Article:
Peter described humble beginnings. He grew up on a council estate in London and painted a detailed picture of what he described as a ‘working-class childhood.’
“I think the term is ‘embourgeoisement.’ I would later become middle-class, but I was very much from a working-class family.”
“On the estate where I was born, we lived in a council house and the war was ending, and the thing that stuck in my memory was one end of the street putting a rope across, so that we, the working classes, couldn’t join in their celebrations. They didn’t want us in, and it was the first sign for me of differences between people – differences that mattered.”
“We only had two bedrooms. In one of the bedrooms, my sister, my two brothers and I slept – all together – for 20 years – and nobody thought anything about it. When I took my youngest son to the estate I grew up on, when he was about 11 or 12, he just couldn’t cope with the state of it. He couldn’t appreciate it.”
Peter recounted how his parents had grown up in poverty. They had been loving, devoted, and caring parents and he remembered them fondly.
“My father was too young for the First World War and too old for the Second, and I think he was a magnificent man, as with my mother. But he never had a ‘proper’ job… Well, he used to go around people’s houses collecting money for their coal. These were in the days of coal lorries coming along with horses and all the rest of it, rag and bone men. And he did that, all of his life, basically, and he used to work in a pub in the evenings.”
“He told me that where he grew up there was a house, built for people to…well, it was basically a ‘doss-house,’ in other words. And he used to tell me – and I had no reason for disbelieving him – that people would sleep on ropes, in a room, for sixpence or something, where you used to lean against a rope and sleep on it. I was fascinated that this was possible?!”
Peter’s father’s memories were indeed a reality for the homeless, exhausted, or too-drunk-to-make-it-home in the late 19th and early 20th centuries. A ‘penny hang’ was, as Peter described, located in a cellar or basement. It commonly featured hooks in the walls, with ropes strung across from one side to another, at shoulder height. In the late evening, the homeless, drunk or exhausted, or those who had spent all their money, would enter the penny hang, pay a penny, and drape themselves over a rope, ‘sleeping’ as best they could (see picture).
A ‘penny hang’ where drunk, homeless, or exhausted people would sleep for the price of a penny.
Living through the war and working as a messenger boy.
Like many of his generation, the war was a part of Peter’s recollections. He felt that he had inevitably been affected by some of what he had been exposed to as a child.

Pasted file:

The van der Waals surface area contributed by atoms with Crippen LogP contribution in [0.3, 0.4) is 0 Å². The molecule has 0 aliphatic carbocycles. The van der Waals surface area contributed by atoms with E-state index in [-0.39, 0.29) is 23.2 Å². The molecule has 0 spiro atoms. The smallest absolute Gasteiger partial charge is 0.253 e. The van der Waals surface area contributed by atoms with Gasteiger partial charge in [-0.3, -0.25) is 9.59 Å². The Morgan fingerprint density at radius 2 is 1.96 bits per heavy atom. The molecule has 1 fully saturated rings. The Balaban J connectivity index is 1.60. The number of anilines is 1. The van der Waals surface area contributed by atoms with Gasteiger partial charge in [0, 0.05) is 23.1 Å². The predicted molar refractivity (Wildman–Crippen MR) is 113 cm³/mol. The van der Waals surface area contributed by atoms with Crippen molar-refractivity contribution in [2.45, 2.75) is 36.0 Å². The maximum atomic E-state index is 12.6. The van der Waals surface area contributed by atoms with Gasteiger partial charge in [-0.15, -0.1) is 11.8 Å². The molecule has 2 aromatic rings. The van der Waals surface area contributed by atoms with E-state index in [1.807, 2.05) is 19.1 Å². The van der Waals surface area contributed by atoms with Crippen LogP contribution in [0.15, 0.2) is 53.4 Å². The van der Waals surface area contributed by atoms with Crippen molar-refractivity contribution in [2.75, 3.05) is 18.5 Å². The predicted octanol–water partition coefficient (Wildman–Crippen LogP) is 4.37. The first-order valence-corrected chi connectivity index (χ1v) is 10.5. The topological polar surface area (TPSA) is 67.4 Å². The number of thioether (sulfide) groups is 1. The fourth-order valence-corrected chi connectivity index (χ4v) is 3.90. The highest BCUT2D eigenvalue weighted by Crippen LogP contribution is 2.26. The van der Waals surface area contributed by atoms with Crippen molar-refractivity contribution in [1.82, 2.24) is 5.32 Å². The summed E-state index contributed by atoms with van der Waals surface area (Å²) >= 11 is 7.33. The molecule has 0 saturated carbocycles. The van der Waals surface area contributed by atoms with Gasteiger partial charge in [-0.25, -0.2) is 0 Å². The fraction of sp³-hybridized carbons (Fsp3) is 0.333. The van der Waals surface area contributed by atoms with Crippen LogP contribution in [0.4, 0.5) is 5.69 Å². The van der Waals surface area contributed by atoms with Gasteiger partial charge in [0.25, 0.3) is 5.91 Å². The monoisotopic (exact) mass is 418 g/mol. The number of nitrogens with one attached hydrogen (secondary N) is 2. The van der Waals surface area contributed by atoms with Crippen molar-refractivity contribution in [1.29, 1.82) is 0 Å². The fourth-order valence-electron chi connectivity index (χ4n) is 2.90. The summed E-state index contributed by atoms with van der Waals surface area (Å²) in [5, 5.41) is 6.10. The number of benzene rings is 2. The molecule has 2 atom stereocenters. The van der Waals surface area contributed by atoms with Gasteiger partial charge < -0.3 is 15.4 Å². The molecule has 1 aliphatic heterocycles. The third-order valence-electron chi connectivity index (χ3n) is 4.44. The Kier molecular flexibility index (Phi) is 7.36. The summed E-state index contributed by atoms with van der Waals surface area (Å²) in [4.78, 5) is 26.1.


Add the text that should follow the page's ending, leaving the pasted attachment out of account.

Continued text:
“We went through the war years, yes, a bomb landed within five houses of us – people were killed. And down the next road, houses were destroyed, and we watched the bombers come over. And then the school was bombed, very close by, and all the children were killed. As a child, one never takes the whole thing in.”
“But I think I do in later life, actually. I’ve become quite neurotic about things. I have become increasingly neurotic over the course of my life – and I think the impact of the war years have played a role in that.”
“I guess it was always quite an exciting life really. I worked for five years as a messenger boy in London before I got my national service in the RAF. It was my first job on leaving school, at 14. My father came all the way to London with me and essentially got me the job – he saw it in the paper – a messenger boy – in central London. And my father came along and sat down in the interview with me, with the guy who was interviewing me. And I’d never seen a world like that before in the heart of the city of London. It was so nice – looking back now – that my father came to the interview with me.”
Peter worked as a messenger boy in central London.
After some years in the Air Force, Peter returned to work as a messenger boy in the city. However, he was quickly dismissed because he questioned the class system that was inherent in the city at the time.
“There was such a big class system – on the left-hand side of the door you had all the Eton boys coming in. And on the right-hand side the messenger boys went in through a small, less grand entrance, and we all knew our place and that sort of thing. I was picking up ideas about socialism and class, I think, and criticising it, and they didn’t like it – not one bit. And one day, I got the sack just like that! I never knew what I got the sack for – looking back it was because they saw me as somebody dangerous.”
“I challenged authority.”
At this point in his life, Peter discovered social work – a pathway in which he would forge a long and successful career that was deeply connected to his passion for social justice and equality.